Alternative dispute resolution (ADR) represents a flexible, accessible and cost-effective alternative to formal legal action. With most issues involving asset distribution following bereavement, it is perfectly possible to settle the matter without courts involvement.
In fact, court intervention for settling will and estate disputes should be considered only as a last resort.
Of the various alternative dispute resolution options available, the most effective by far are arbitration and mediation. Both of which can help bring even the most complex estate disputes to a prompt and amicable resolution, for the benefit of all parties involved.
But what are the key differences between arbitration and mediation? More importantly, which of the two options is more suitable for your case?
Mediation involves a neutral party (aka an evaluator or mediator) whose job is to help the parties involved reach an amicable agreement. The parties involved in the dispute meet in a neutral location with the mediator, in order to present their arguments and tell their stories. Viewing the situation from an entirely impartial perspective, the mediator provides objective support and advice on how the situation could be resolved.
However, the mediator stops short of providing direct solutions, or stating which parties/arguments are right or wrong. It is ultimately up to those involved in the dispute to determine the way forward – the mediator simply brings an objective and neutral perspective into the debate.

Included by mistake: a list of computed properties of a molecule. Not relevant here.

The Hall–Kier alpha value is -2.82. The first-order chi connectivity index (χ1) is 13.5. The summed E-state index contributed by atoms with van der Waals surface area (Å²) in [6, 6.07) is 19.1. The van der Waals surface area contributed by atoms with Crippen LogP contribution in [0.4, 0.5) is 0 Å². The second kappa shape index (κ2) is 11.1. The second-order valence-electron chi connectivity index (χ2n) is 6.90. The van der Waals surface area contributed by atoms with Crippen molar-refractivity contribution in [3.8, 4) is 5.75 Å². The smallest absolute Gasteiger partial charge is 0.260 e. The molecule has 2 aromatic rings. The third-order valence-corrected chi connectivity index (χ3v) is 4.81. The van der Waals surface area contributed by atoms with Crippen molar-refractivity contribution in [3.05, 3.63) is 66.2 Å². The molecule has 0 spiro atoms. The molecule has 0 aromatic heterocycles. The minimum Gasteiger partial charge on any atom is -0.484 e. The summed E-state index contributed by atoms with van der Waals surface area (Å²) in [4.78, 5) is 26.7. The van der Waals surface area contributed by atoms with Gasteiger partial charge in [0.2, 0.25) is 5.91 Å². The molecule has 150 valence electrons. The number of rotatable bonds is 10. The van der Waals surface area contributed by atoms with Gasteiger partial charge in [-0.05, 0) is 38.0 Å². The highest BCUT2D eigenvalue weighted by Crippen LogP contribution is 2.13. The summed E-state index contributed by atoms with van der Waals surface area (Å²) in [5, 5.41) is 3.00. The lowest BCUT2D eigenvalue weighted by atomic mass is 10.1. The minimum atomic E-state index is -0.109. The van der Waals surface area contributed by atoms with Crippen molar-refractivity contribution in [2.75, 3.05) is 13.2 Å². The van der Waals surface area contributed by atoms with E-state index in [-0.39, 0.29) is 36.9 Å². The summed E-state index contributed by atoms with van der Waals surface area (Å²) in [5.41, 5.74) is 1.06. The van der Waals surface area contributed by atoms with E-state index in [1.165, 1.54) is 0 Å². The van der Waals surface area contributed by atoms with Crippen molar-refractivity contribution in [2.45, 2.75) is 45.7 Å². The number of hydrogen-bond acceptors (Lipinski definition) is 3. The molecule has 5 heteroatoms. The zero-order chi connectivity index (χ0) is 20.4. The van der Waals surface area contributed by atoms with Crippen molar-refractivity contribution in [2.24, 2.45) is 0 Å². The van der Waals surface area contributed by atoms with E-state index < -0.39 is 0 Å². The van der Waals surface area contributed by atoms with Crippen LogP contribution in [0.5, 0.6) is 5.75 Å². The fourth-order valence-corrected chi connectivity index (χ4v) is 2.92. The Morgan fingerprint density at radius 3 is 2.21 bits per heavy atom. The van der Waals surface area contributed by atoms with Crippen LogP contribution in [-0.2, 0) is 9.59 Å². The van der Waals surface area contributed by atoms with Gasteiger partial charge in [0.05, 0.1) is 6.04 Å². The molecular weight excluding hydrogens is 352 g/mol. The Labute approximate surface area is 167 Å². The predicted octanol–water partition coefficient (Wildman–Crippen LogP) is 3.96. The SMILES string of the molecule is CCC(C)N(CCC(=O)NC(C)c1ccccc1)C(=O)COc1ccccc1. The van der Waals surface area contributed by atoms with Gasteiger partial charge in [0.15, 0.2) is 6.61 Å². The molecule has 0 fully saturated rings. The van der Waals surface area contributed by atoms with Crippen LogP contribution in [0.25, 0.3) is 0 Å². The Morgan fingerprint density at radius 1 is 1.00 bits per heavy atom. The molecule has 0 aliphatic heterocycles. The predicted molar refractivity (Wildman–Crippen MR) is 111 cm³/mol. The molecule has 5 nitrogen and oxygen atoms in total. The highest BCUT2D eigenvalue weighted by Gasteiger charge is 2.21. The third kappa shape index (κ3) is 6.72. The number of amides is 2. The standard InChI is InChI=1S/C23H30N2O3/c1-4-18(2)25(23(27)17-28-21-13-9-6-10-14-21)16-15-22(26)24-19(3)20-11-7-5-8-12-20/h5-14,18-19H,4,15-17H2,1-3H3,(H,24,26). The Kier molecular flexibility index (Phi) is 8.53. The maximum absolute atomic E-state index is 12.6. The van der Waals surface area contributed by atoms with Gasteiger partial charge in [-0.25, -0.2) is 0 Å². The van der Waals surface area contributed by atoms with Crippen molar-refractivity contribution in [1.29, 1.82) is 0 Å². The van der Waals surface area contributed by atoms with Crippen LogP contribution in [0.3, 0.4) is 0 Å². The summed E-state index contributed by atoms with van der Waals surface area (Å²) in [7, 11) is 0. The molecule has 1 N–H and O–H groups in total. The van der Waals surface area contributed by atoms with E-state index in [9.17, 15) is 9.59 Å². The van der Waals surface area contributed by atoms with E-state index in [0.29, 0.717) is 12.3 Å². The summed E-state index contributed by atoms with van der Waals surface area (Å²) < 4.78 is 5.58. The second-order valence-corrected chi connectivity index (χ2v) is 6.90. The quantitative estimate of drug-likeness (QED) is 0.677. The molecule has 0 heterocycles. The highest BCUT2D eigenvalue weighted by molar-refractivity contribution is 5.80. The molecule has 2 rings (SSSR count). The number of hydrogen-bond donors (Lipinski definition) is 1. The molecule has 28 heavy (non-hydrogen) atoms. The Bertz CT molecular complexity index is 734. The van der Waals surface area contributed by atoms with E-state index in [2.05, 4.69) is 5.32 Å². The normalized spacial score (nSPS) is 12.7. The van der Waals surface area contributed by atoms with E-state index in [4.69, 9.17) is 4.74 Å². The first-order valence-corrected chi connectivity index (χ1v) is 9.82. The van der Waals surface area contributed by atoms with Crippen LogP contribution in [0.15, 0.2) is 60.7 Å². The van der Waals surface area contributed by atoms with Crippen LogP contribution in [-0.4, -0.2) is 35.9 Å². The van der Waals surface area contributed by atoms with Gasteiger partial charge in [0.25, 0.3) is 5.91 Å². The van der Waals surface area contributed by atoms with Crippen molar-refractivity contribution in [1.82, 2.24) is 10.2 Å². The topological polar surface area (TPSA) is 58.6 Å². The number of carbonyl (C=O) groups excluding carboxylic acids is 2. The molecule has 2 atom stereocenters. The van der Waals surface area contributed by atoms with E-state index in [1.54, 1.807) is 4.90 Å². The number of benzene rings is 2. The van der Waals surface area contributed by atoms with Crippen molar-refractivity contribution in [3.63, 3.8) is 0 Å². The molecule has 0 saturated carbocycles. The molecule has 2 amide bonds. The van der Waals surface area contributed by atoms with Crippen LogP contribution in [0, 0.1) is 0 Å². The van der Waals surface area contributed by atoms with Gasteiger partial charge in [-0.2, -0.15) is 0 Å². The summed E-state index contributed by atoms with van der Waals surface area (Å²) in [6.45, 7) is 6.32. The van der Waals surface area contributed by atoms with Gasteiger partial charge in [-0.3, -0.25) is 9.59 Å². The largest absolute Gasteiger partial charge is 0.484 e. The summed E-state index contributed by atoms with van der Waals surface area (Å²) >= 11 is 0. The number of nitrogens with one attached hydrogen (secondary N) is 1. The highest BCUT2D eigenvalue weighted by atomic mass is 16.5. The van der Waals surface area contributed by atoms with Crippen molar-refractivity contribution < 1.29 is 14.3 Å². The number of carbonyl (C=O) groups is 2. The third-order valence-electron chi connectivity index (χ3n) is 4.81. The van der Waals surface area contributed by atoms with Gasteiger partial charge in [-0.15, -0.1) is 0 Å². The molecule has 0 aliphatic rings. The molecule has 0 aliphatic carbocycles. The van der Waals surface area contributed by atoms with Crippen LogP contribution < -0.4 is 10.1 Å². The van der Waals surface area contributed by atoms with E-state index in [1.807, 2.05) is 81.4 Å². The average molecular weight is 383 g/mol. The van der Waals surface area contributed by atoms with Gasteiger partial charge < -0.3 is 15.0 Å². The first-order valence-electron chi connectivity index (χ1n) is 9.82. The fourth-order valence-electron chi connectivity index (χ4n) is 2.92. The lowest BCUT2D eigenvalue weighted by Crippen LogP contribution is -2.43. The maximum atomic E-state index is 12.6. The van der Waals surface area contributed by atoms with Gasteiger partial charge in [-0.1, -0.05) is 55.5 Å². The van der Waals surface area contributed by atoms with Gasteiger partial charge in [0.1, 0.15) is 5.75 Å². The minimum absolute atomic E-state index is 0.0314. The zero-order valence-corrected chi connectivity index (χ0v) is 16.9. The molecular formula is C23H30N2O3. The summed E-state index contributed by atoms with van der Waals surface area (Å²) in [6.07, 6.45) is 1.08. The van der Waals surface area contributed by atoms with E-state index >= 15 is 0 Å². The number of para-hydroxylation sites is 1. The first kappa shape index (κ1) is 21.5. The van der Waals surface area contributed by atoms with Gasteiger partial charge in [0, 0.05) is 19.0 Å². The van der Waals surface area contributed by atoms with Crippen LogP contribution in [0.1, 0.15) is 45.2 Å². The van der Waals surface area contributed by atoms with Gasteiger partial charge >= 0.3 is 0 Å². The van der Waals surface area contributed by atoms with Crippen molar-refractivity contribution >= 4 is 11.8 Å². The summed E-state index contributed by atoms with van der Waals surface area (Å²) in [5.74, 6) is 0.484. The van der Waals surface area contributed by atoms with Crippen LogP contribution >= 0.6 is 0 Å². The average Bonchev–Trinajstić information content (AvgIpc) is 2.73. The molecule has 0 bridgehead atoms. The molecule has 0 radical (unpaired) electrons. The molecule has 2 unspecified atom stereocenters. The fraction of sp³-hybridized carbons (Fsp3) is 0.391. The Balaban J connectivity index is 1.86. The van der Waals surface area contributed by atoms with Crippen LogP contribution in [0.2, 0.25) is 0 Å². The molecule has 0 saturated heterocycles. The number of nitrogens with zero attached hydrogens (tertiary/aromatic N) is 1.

The immediate benefit of mediation is the fact that it gives the parties in the dispute the opportunity to resolve the matter with no direct outside involvement. It can also eliminate the costs and complexities of court involvement, bringing the matter to a conclusion as quickly as possible.
Arbitration works a little like going to court, only with fewer complications and significantly lower costs. Again, a neutral third party (typically with extensive legal training) organises a discussion with the parties involved in the dispute. Everyone is given the opportunity to state their case and present their arguments, with the aim of reaching a mutually beneficial agreement.
The difference being that with arbitration, the arbitrator is brought in to make a decision that all parties involved agree to adhere to. It may be legally binding or simply advisory, but the arbitrator nonetheless determines the most appropriate way forward and provides a verdict accordingly.
Like mediation, arbitration can be significantly cheaper and less daunting than formal court proceedings. It can also be useful when initial mediation proceedings have failed to bring the matter to an amicable resolution. Rather than bringing the case before the courts, it can be beneficial for all parties involved to consider arbitration.
Of course, mediation and arbitration alike are valid options only when both parties agree to take part. If any party involved in the dispute refuses mediation or arbitration, it may be necessary to seek court involvement.
For more information on any aspect of mediation or arbitration, contact a member of the team at Aristone Solicitors today.
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